In March, I got the unique opportunity to spend all month in Viera, Fla., following the Nationals during their 2011 spring training campaign. I run the online rag known as Nationals Inquisition and spring training is usually the Super Bowl of my blog. I've attended the Nationals' Viera sessions since 2007 and have seen many curious and wondrous things in the Sunshine State during this time. But on March 25, I saw something at a Nationals game that was plain inspiring.
The game was one of the few night games of the Nats spring training and it was against the St. Louis Cardinals. The Redbirds were out on the field for batting practice before the game and I was snapping pictures and blogging behind the Nats dugout. Suddenly, I heard some commotion and looked over to the visitors' side where fans, mostly Cardinals fans, had started to rise to their feet and cheer.
Down the left-field line from the outfield was a lone Cardinal player coming in from shagging fly balls. His stride spoke of confidence, power and maybe a pinch of boredom, for he was probably ready, as most players are that late in spring training, for the real games to begin. He walked glancing at the batter in the cage, seemingly unaware of what he was causing around him.
As he passed the stands, fans started standing. Cameras and smart phones were pulled out to try and capture his image. Many started clapping, some tipped their hats and few merely mumbled a name, a first name, one of the ultimate signs of respect and personal connection from fan to player. It was as if he were a conquering general riding out among his troops before battle to build morale. Even on the Nationals' side, home fans pointed, took camera shots and whispered that same first name not in an attempt to get his attention, but to merely recognize him and his commanding presence: "Albert. Albert. Albert."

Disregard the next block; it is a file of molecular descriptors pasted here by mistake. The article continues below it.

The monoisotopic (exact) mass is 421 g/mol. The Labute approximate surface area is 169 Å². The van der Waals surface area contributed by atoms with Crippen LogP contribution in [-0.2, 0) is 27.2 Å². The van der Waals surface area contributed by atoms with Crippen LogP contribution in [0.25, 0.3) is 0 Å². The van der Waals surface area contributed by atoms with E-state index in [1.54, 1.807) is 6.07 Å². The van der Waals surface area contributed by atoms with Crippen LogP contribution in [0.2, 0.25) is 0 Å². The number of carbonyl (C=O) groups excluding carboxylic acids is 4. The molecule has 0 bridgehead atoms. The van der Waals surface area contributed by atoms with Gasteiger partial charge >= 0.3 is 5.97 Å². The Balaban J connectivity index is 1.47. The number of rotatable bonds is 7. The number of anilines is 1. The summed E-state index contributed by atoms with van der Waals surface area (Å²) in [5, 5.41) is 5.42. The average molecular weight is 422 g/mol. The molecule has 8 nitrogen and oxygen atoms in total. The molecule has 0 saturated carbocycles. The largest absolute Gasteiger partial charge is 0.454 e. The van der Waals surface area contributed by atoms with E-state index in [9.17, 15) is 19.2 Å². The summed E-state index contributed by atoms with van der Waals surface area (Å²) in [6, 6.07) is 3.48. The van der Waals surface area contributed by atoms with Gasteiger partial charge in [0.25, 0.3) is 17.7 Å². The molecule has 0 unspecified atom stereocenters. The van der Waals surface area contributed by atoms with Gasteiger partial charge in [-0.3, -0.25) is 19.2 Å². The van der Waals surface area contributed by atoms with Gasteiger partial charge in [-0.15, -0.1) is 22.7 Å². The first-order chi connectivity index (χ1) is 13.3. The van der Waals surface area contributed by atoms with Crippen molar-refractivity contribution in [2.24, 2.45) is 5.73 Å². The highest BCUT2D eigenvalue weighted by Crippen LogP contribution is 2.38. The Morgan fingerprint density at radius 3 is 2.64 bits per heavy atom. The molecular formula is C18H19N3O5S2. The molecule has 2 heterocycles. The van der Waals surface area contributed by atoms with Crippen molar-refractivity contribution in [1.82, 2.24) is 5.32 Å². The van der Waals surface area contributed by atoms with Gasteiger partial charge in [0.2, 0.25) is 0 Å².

Indeed, Albert Pujols had arrived.
OK, so it really wasn't a feel-good Nationals story; I might have laid it on a bit thick for a player outside of Washington, but there is no denying Pujols causes respect to ooze from the pores of baseball fans everywhere. What makes this story of any interest to Nationals fans is nthat othing says this might not be a feel-good story a few years from now - but a Nationals story. There is a strong possibility that Pujols, one of the most feared hitters the game has ever seen, will become a free agent at the end of the 2011 season. If this happens, he will be looking for both a huge contract and different pastures where he can continue to contribute.
Ironically, there is this team in this place called Washington, D.C., that not only is in dire need of offensive contributions to its young and growing team, but also has the richest owners in baseball. I think you can see where I am going with this: If Pujols takes one step into free agency, the Nationals need to get on that as soon as he does.
There really is no excuse not to. Pujols has the stats. Pujols has got the hardware. Pujols has got the adoration of the fans, legions of fans. Some of those fans will have wallets, too. The marketing, alone, would be a dealmaker. Imagine that section of Strasburg, Zimmerman, Espinosa and Harper jerseys in the Nationals team store in 2012. Now put in a row of Pujols jerseys. I get visions of sugar pennants dancing in my head.
Nothing says the Nationals can't do this.
Well, except a recent report saying the Nationals will most likely look to spread their money around rather than go after just a single player - a player that would instantly make their lineup dangerous and put D.C. on the map as a big free agent destination.
Spread it around? Come on, Nats. We aren't talking hot buttered croissants here. Don't "Pujols" NatsTown's leg. Get in there, get dirty, get it done, get that man a uniform with a Curly W.
Drew Kinback blogs about the Nats at Nationals Inquisition, and gives his take this week as part of MASNsports.com's season-long initiative of welcoming guest bloggers to our little corner of cyberspace. All opinions expressed are those of the guest bloggers, who are not employed by MASNsports.com but are just as passionate about their baseball as our roster of writers.